The search results were displayed via:

[search-region]
...
[/search-region]

I converted this to a database query:

[query sql="SELECT * FROM products WHERE NOT inactive AND category = [sql-quote][cgi category][/sql-quote]"
 type=list prefix=item]
...
[/query]

I chose to use a prefix other than the default since it would avoid having to change so many tags in the page, and now both the original search page and new catpage would look much the same internally (and thus, if desired, I could refactor them in the future).

Note that I've defined part of the API for this page: the category to be searched is set in a CGI variable called "category".

In my specific case, there was additional tinkering with this tag, because I had nested [query] tags already in the page within the search-region.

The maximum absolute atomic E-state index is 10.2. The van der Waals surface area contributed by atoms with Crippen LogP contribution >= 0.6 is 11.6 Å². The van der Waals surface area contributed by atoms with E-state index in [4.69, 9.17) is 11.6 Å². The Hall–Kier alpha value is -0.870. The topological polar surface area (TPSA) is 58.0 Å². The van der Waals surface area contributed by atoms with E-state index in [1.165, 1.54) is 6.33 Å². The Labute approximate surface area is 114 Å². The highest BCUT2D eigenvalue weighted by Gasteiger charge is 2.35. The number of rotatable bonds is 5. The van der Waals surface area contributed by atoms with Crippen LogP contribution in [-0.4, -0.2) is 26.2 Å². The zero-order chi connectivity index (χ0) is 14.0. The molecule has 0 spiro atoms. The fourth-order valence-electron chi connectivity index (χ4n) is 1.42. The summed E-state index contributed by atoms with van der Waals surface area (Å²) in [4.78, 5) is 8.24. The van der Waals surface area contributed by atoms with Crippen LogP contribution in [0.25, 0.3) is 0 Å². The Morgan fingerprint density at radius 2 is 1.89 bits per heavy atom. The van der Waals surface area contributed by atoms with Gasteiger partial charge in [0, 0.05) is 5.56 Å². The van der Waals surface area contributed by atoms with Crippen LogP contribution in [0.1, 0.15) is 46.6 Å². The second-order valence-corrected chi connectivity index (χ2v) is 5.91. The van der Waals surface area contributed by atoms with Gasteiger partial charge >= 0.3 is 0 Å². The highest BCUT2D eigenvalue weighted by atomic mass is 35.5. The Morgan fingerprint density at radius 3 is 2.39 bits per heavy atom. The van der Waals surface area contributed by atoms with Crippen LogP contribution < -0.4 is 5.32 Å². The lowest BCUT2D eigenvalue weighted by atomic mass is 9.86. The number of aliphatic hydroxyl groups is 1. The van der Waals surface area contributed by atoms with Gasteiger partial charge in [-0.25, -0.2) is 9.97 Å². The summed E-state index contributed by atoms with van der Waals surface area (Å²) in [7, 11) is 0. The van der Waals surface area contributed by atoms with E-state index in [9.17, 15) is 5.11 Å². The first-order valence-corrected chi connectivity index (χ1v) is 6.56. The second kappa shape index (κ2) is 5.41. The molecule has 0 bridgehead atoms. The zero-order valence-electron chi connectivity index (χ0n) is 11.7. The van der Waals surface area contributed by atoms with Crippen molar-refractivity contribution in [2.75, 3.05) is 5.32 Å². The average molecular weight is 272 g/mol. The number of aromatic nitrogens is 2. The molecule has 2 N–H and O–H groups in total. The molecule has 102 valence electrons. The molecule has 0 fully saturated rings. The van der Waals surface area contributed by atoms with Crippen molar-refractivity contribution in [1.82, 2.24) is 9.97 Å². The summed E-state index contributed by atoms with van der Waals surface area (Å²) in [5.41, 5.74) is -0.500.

Creating a "cat" actionmap

In order to translate a URL containing SEO-friendly "/cat/Shoes.html" into my search, I need an actionmap. Here's mine; it's very simple.

Actionmap cat <<"CODE"
sub {
  my $url = shift;
  my @url_parts = split '/' => $url;
  shift @url_parts if $url_parts[0] eq 'cat';

  $CGI->{mv_nextpage} = 'catpage.html';
  $CGI->{category} = shift @url_parts;
  return 1;
}
CODE

Actionmaps are called when Interchange detects that a URL begins with the actionmap's name; here "cat". They are passed a parameter containing the URL fragment (after removing all the site stuff). Here, that would be (e.g.) "/cat/Shoes". We massage the URL to get our category code, and set up the page to be called along with the CGI parameter(s) it expects.

Cleaning up the links

At the start of this article I noted that I may have a page listing all my categories. In my original setup, this generated links using a construction like this:


  Shoes